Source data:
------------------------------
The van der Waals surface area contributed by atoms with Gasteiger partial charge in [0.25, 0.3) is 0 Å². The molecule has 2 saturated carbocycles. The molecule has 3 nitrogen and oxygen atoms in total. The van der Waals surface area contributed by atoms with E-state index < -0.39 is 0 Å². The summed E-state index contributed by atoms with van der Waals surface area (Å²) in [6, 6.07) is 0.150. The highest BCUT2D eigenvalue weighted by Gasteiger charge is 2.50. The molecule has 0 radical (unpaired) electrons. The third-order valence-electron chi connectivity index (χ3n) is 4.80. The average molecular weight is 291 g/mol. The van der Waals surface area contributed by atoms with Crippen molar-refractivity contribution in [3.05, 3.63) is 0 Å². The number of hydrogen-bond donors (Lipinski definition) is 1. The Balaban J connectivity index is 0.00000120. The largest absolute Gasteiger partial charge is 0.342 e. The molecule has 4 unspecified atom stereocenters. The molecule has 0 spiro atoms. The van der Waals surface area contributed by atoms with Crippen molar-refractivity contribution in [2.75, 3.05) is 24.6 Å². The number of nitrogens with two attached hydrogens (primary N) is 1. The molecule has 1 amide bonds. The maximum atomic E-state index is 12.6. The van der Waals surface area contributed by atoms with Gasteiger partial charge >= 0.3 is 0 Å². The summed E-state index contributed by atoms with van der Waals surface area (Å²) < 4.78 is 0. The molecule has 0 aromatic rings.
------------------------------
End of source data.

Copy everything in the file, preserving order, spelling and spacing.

The van der Waals surface area contributed by atoms with Gasteiger partial charge in [0.25, 0.3) is 0 Å². The molecule has 2 saturated carbocycles. The molecule has 3 nitrogen and oxygen atoms in total. The van der Waals surface area contributed by atoms with E-state index < -0.39 is 0 Å². The summed E-state index contributed by atoms with van der Waals surface area (Å²) in [6, 6.07) is 0.150. The highest BCUT2D eigenvalue weighted by Gasteiger charge is 2.50. The molecule has 0 radical (unpaired) electrons. The third-order valence-electron chi connectivity index (χ3n) is 4.80. The average molecular weight is 291 g/mol. The van der Waals surface area contributed by atoms with Crippen molar-refractivity contribution in [3.05, 3.63) is 0 Å². The number of hydrogen-bond donors (Lipinski definition) is 1. The Balaban J connectivity index is 0.00000120. The largest absolute Gasteiger partial charge is 0.342 e. The molecule has 4 unspecified atom stereocenters. The molecule has 0 spiro atoms. The van der Waals surface area contributed by atoms with Crippen molar-refractivity contribution in [2.75, 3.05) is 24.6 Å². The number of nitrogens with two attached hydrogens (primary N) is 1. The molecule has 1 amide bonds. The maximum atomic E-state index is 12.6. The van der Waals surface area contributed by atoms with Gasteiger partial charge >= 0.3 is 0 Å². The summed E-state index contributed by atoms with van der Waals surface area (Å²) < 4.78 is 0. The molecule has 0 aromatic rings.